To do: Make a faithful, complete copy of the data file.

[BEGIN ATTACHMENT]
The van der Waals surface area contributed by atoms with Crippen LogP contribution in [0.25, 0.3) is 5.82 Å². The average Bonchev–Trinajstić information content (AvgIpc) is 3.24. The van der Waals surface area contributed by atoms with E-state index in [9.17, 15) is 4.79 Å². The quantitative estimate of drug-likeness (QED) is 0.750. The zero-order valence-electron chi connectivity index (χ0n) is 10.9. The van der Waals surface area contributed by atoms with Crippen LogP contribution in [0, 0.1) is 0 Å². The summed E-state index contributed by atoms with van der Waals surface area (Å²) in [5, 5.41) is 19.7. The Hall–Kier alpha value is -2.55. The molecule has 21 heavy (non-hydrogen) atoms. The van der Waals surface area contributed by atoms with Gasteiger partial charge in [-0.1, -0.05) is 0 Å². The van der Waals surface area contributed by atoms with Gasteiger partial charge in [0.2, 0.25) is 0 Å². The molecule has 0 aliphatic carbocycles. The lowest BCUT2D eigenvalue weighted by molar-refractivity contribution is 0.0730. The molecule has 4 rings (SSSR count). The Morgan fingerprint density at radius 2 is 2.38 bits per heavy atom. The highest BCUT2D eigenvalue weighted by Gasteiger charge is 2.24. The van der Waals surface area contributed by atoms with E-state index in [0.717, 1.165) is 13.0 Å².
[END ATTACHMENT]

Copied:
The van der Waals surface area contributed by atoms with Crippen LogP contribution in [0.25, 0.3) is 5.82 Å². The average Bonchev–Trinajstić information content (AvgIpc) is 3.24. The van der Waals surface area contributed by atoms with E-state index in [9.17, 15) is 4.79 Å². The quantitative estimate of drug-likeness (QED) is 0.750. The zero-order valence-electron chi connectivity index (χ0n) is 10.9. The van der Waals surface area contributed by atoms with Crippen LogP contribution in [0, 0.1) is 0 Å². The summed E-state index contributed by atoms with van der Waals surface area (Å²) in [5, 5.41) is 19.7. The Hall–Kier alpha value is -2.55. The molecule has 21 heavy (non-hydrogen) atoms. The van der Waals surface area contributed by atoms with Gasteiger partial charge in [-0.1, -0.05) is 0 Å². The van der Waals surface area contributed by atoms with Gasteiger partial charge in [0.2, 0.25) is 0 Å². The molecule has 0 aliphatic carbocycles. The lowest BCUT2D eigenvalue weighted by molar-refractivity contribution is 0.0730. The molecule has 4 rings (SSSR count). The Morgan fingerprint density at radius 2 is 2.38 bits per heavy atom. The highest BCUT2D eigenvalue weighted by Gasteiger charge is 2.24. The van der Waals surface area contributed by atoms with E-state index in [0.717, 1.165) is 13.0 Å².